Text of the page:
Along with German mercenaries and Hainault adventurers, they gathered in groups of 20-50 around a captain...In the year after the truce they swelled, merged, organized, spread, and operated with ever more license. Seizing a castle, they would use it as a stronghold from which to exact tribute from every traveler and raid the countryside.
They imposed ransoms on prosperous villages and burned the poor ones, robbed abbeys and monasteries of their stores and valuables, pillaged peasants' barns...As the addiction took hold, they wantonly burned harvests and farm equipment and cut down trees and vines, destroying what they lived by, in actions which seem inexplicable except as a fever of the time or an exaggeration of the chroniclers.”
Throughout the rest of the book you find descriptions of Free Company leaders who almost to a man sound like the rootless name-level fighters rooting around the fringe of power we were discussing yesterday. Take the archetype, the marvelously named John Hawkwood, Captain of the infamous White Company, who rose from second son of a tanner to the man rich enough to immortalize himself in the art above.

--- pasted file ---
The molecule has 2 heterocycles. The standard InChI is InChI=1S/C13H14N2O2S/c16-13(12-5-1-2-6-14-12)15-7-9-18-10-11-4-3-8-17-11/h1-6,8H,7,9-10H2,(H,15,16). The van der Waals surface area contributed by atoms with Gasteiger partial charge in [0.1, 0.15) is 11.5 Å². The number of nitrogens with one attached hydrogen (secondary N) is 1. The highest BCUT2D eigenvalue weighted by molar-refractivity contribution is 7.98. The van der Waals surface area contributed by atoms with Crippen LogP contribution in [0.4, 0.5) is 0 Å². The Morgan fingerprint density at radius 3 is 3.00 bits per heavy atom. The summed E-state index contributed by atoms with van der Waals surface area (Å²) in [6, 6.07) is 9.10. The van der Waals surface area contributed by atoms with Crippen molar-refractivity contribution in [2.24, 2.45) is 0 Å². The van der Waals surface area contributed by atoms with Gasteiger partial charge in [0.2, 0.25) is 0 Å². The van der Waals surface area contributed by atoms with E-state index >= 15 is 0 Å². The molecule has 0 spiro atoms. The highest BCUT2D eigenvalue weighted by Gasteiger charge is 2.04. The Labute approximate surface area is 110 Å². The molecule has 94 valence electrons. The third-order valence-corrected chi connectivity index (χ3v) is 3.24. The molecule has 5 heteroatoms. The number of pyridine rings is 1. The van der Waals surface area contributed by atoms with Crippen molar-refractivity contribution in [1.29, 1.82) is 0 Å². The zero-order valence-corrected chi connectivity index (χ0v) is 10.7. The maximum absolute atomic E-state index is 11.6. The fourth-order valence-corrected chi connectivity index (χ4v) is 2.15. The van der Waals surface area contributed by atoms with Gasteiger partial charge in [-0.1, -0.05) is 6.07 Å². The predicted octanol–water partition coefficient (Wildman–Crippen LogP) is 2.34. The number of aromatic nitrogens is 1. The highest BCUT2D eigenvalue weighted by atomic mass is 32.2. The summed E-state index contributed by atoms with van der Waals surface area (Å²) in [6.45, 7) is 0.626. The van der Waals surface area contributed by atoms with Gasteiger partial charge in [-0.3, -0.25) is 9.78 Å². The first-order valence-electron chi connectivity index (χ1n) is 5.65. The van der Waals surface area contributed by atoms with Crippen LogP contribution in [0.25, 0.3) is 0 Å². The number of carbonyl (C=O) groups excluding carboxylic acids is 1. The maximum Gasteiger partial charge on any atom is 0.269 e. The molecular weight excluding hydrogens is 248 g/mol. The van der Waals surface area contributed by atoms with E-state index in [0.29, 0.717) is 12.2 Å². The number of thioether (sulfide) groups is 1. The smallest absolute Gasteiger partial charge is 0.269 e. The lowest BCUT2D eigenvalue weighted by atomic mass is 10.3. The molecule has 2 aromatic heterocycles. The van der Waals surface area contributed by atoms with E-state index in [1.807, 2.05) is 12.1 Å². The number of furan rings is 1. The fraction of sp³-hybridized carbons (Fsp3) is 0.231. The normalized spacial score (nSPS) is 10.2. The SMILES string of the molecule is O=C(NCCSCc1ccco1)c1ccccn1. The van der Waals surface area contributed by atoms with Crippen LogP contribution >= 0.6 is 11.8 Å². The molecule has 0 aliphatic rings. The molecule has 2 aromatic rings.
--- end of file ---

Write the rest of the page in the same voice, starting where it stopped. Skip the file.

Or Fra Monreale, a renegade Knight of St. John who “maintained a council, secretaries, accountants, camp judges and gallows” in his rough mercenary camp and who—undoubtedly emboldened by his massive accumulation of hit points—cockily waltzed into Rome alone only to be seized and tried. According to Tuchman, “he went to the block magnificently dressed in brown velvet embroidered in gold and had his own surgeon direct the ax of the executioner. Unrepentant he declared himself justified 'in carving his way with a sword through a false and miserable world.'”
Again it's highly doubtful that Gygax sat down and said “how can I subtly code in these great historical themes of the 14th century into the game?” But those themes, tropes and parallels did have their own distant mirrors in the pulp fantasy and historical wargaming influences that inspired the game.
Personally I like it because then it starts to weave it all into post (or pre) apocalyptic themes that can be stretched into any number of customizable campaign elements.
I had originally sat down to write this post with the tongue-in-cheek title “WTF Berserkers?” mostly because my MM reread had me scratching my head again about why the hell you had strange bands of anti-social Norse stand-ins tooling around the wilderness and first level of dungeons with such relative frequency. It still takes some creative spinning but in the above context you start to see it more. Maybe these are some of the former warriors who have succumbed into that pure blood frenzy, that terrible addiction of Tuchman's that truly have become “monsters”? See, wasn't that fun?
Now back to finishing that series, while I let you take a turn at the game.